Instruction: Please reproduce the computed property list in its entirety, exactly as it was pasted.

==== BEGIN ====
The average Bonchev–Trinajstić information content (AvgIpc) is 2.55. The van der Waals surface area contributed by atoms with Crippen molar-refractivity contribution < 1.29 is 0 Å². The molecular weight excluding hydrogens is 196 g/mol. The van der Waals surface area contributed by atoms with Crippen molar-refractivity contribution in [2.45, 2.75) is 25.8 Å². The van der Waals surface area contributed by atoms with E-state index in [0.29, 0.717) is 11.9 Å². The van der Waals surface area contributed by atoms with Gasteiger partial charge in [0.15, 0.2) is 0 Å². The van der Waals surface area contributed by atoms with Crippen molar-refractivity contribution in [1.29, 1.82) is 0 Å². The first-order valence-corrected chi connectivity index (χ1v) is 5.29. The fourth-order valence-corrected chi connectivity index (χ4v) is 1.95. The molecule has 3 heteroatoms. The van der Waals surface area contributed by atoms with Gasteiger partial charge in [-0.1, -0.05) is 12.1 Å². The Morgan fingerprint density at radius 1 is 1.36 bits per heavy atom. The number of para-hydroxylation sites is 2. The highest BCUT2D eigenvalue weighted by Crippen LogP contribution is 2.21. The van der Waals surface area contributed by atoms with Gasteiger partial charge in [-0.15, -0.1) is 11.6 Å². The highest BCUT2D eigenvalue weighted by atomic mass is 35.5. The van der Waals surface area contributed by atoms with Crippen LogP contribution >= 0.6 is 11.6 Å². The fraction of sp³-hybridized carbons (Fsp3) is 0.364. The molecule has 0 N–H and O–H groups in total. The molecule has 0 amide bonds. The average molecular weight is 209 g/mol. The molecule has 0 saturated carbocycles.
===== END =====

The average Bonchev–Trinajstić information content (AvgIpc) is 2.55. The van der Waals surface area contributed by atoms with Crippen molar-refractivity contribution < 1.29 is 0 Å². The molecular weight excluding hydrogens is 196 g/mol. The van der Waals surface area contributed by atoms with Crippen molar-refractivity contribution in [2.45, 2.75) is 25.8 Å². The van der Waals surface area contributed by atoms with E-state index in [0.29, 0.717) is 11.9 Å². The van der Waals surface area contributed by atoms with Gasteiger partial charge in [0.15, 0.2) is 0 Å². The van der Waals surface area contributed by atoms with Crippen molar-refractivity contribution in [1.29, 1.82) is 0 Å². The first-order valence-corrected chi connectivity index (χ1v) is 5.29. The fourth-order valence-corrected chi connectivity index (χ4v) is 1.95. The molecule has 3 heteroatoms. The van der Waals surface area contributed by atoms with Gasteiger partial charge in [-0.1, -0.05) is 12.1 Å². The Morgan fingerprint density at radius 1 is 1.36 bits per heavy atom. The number of para-hydroxylation sites is 2. The highest BCUT2D eigenvalue weighted by Crippen LogP contribution is 2.21. The van der Waals surface area contributed by atoms with Gasteiger partial charge in [-0.15, -0.1) is 11.6 Å². The highest BCUT2D eigenvalue weighted by atomic mass is 35.5. The van der Waals surface area contributed by atoms with Crippen LogP contribution >= 0.6 is 11.6 Å². The fraction of sp³-hybridized carbons (Fsp3) is 0.364. The molecule has 0 N–H and O–H groups in total. The molecule has 0 amide bonds. The average molecular weight is 209 g/mol. The molecule has 0 saturated carbocycles.